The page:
PhD Defence Seminar - By PhD Candidate - Chrisgone Adede

PhD Candidate - Chrisgone Adede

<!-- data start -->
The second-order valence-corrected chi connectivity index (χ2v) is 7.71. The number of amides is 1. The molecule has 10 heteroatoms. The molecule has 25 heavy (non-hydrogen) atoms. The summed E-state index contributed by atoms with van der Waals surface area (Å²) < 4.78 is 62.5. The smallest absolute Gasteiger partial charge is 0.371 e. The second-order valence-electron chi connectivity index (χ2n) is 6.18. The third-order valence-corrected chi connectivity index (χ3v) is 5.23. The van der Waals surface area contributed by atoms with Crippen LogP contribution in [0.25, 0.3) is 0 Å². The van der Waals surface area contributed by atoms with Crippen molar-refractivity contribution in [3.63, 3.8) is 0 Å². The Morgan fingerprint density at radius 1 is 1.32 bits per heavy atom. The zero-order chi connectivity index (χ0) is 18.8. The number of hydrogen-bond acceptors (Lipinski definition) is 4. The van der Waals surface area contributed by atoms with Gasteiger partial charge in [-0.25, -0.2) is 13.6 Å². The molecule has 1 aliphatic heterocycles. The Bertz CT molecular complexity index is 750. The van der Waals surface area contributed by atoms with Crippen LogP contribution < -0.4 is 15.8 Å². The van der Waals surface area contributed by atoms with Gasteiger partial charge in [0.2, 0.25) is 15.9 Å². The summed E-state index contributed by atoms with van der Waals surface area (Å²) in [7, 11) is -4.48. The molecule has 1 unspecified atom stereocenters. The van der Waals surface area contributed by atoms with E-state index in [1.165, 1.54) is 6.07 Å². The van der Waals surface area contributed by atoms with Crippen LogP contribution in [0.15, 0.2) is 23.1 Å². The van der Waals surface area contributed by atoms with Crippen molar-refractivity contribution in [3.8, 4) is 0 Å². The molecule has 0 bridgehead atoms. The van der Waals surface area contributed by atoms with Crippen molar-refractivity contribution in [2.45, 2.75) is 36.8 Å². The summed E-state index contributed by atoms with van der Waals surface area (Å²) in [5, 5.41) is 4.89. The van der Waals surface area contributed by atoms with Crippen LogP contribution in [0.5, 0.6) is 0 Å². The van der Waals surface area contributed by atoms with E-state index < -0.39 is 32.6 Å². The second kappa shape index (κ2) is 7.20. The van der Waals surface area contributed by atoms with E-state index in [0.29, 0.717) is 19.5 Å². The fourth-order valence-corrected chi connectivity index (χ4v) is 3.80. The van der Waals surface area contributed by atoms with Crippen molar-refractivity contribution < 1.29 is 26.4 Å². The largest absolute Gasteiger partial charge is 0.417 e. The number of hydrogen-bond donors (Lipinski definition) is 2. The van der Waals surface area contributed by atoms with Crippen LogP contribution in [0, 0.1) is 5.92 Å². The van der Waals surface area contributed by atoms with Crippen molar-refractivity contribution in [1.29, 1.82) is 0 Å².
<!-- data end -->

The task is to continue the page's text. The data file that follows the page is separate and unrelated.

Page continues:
Droughts, with their increasing frequency of occurrence, especially in the Greater Horn of Africa (GHA), continue to negatively affect lives and livelihoods. For example, the 2011 drought in East Africa caused massive losses documented to have cost the Kenyan economy over $12bn.Consequently, the demand is ever-increasing for ex-ante drought early warning systems with not only the ability to offer drought forecasts with sufficient lead times but that are both stable and are of high bias. In this study, we build predictive models one month ahead for both drought severity and drought effects. Vegetation condition index aggregated over 3 months (VCI3M) and nutrition of children below 5 years as indicated by middle upper arm circumference (MUAC) are used as the proxy variables for drought severity and drought effects respectively. We present the performance of both homogenous andheterogenous model ensembles in the prediction of drought severity and droughteffects using the study case techniques of artificial neural networks (ANN) andsupport vector regression (SVR). For each of the homogenous and heterogenous model ensembles, we investigate the performance of three model ensembling approaches: linear averaging, ranked weighted averaging and model stacking.Applying the approach of over-produce then select, the study used 17 years of remote sensing data and 10 years of socio-economic data to build 244 individual ANN and SVR models from which 111 models were selected for the building of the model ensembles. The results indicate the superiority of heterogenous model ensembles to both homogenous model ensembles and individual champion models.Model stacking as applied in heterogenous model ensembles is shown to besuperior to both simple average and weighted average ensembles. The heterogenous stacked model ensemble recorded an R2 of 0.94 in the prediction of drought severity as compared to an R2 of 0.83 and R2 of 0.78 for both ANN and SVR champion models respectively. The superiority of the heterogenous stacked ensemble is extended to classification in which an accuracy of 80% is recorded as compared to 69% and 71% for the ANN and SVR champion models respectively. Additionally, the poor performance of champion models in outlier classes is mitigated on by the use of stacked heterogenous model ensembles. We conclude that despite the computational resource intensiveness of the model ensembling approach to drought prediction, there turns in terms of model performance is worth the investment, especially given the recent exponential increase in computational power.